Kudos are in order as Judd Apatow has officially transformed an acclaimed filmmaking career into legitimate brand-name recognition. The "Apatow" name has become synonymous with comedy, and it's been plastered all over television screens and billboards as a luring attraction for the general public. His film company's latest production, director Michael Showalter's Sundance Audience Award winner The Big Sick, brings hilarity back to the forefront of independent cinema, reminding us why it's always worthwhile to take a chance on any creative endeavor cloaked with the "Apatow" seal.
Kumail (Silicon Valley's Kumail Nanjiani) is a Pakistani-born amateur comedian living in Chicago. After a performance one night, he meets a free-spirited white woman named Emily (Zoe Kazan) and their instant connection quickly turns into a meaningful relationship. But when the strict Muslim beliefs of Kumail's family force a wedge in their relationship, Emily soon suffers a severe sickness that leaves her comatose, and the trying situation helps give Kumail the strength he needs to confront his loved-ones.
The Big Sick is a poignant and timely examination of the modern Americanized Muslim struggling with their own faith. In an era of division across all walks of life, Michael Showalter's hysterical work addresses cultural and religious differences with nothing but sheer love. The tenderness displayed from scene to scene is effortlessly organic and stems from the real-life inspirations of star Kumail Nanjiani and his wife and co-writer, Emily V. Gordon. Scripted from their own crazy and true love story, taking creative license with only a few minor exceptions, Nanjiani and Gordon pen a wonderful screenplay that does a phenomenal job of setting up perfect comedic conclusions to the film's more personal moments. No matter what direction the story wanders, The Big Sick always circles back to its humor-first foundation. This well-balanced dramedy also benefits from brilliantly crafted characters that come to life through unique chemistry and fearless performances. Nanjiani and Kazan light up the screen together, which allows for a bitterly outstretched third act to feel like nothing more than a mere hiccup in an otherwise exceptional romantic comedy.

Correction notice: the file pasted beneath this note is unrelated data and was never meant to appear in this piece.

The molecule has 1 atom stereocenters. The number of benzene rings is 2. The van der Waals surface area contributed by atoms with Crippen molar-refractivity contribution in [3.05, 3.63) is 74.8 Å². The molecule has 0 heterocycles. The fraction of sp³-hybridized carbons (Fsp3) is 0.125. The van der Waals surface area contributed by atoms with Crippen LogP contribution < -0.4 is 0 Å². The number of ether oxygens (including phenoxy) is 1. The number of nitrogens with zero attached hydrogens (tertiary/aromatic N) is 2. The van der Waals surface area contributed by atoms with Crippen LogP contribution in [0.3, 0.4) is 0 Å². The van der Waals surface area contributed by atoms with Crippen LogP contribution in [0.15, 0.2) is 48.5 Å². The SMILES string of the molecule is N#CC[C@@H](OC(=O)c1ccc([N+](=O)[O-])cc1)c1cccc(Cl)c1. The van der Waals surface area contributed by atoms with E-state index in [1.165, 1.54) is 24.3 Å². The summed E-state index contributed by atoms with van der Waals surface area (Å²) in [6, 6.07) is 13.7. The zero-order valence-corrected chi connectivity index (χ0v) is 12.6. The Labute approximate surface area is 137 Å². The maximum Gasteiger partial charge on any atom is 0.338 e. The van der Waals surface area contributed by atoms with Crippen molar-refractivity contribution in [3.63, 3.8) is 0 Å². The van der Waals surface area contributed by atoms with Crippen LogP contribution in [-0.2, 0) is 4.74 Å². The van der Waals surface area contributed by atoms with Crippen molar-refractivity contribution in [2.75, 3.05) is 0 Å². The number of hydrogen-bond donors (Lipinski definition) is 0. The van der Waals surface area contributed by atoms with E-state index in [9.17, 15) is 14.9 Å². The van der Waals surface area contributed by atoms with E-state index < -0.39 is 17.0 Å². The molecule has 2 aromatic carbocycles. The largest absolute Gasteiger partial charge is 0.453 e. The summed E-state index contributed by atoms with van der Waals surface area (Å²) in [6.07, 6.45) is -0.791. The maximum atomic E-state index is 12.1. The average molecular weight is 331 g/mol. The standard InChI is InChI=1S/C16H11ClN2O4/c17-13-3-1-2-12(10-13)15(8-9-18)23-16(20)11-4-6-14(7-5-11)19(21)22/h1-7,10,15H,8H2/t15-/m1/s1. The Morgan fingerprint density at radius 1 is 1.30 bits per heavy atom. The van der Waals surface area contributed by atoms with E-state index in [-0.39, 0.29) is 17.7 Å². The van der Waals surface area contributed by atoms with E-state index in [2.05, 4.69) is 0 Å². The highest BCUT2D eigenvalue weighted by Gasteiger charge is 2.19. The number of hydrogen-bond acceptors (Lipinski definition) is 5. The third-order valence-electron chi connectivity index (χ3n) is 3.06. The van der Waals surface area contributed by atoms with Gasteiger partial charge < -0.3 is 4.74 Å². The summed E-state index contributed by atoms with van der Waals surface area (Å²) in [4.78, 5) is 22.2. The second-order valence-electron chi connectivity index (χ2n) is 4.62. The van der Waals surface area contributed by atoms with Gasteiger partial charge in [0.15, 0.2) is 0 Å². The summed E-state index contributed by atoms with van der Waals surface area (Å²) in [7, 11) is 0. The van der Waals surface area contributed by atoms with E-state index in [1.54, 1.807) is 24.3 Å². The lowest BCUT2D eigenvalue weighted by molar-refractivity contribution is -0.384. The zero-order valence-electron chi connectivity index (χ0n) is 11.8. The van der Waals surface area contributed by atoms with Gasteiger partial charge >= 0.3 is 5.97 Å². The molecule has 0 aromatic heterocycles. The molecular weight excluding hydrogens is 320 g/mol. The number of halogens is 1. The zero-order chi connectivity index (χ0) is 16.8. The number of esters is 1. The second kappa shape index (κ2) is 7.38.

Stars: 3 stars out of 4
It's rare, but I went into Miguel Arteta's new drama, Beatriz at Dinner, completely blind. I hadn't seen a trailer or read a synopsis. It was the film's modest 82-minute running time and familiar favorites such as Salma Hayek and John Lithgow that were enough to draw me into the theater. Yet, this darkly-comedic Sundance selection packages together the story of an unlikely encounter with an absurdly frustrating finale that leaves Beatriz at Dinner as a remarkably forgettable film.
Beatriz (Hayek) is an illegal immigrant who happens to be an expert at holistic medicine. She lives a very simple lifestyle, but travels to the wealthy Los Angeles home of a family she's helped treat for years. And when car troubles leave her stranded at the residence just moments before an important business-related dinner party, Beatriz becomes an extra dinner guest at a table that includes billionaire real estate developer, Doug Strutt (Lithgow). The evening's events provide Beatriz with an in-depth look at how the rich and powerful view the world around them, and how different it is from her own experiences.
Director Miguel Arteta and screenwriter Mike White deliver a tone-deaf effort, one whose underlying sense of mystery and intrigue can only take the film so far. Eventually, Beatriz at Dinner becomes forced to show its hand, and everything spirals downward quickly from that point on. There aren't any issues with the onscreen work of this finely-assembled cast. The audience takes an unfamiliar journey into the life of Beatriz, an extremely unique character which Hayek engulfs so well. However, as the minutes mount and tensions between these opposing lifestyles grow, Beatriz at Dinner loses its voice with motivated rhetoric and pseudo thrills. The entire chance-encounter between the title character and tycoon Doug Strutt seemlessly morphs into a caricature of a dinner party. Both characters deviate into bloated figureheads of conflicting ideals, settling into a nauseating resolve that's littered with disappointment after disappointment until the final credits arrive to rescue us all from the torment.
Stars: 1 and a half stars out of 4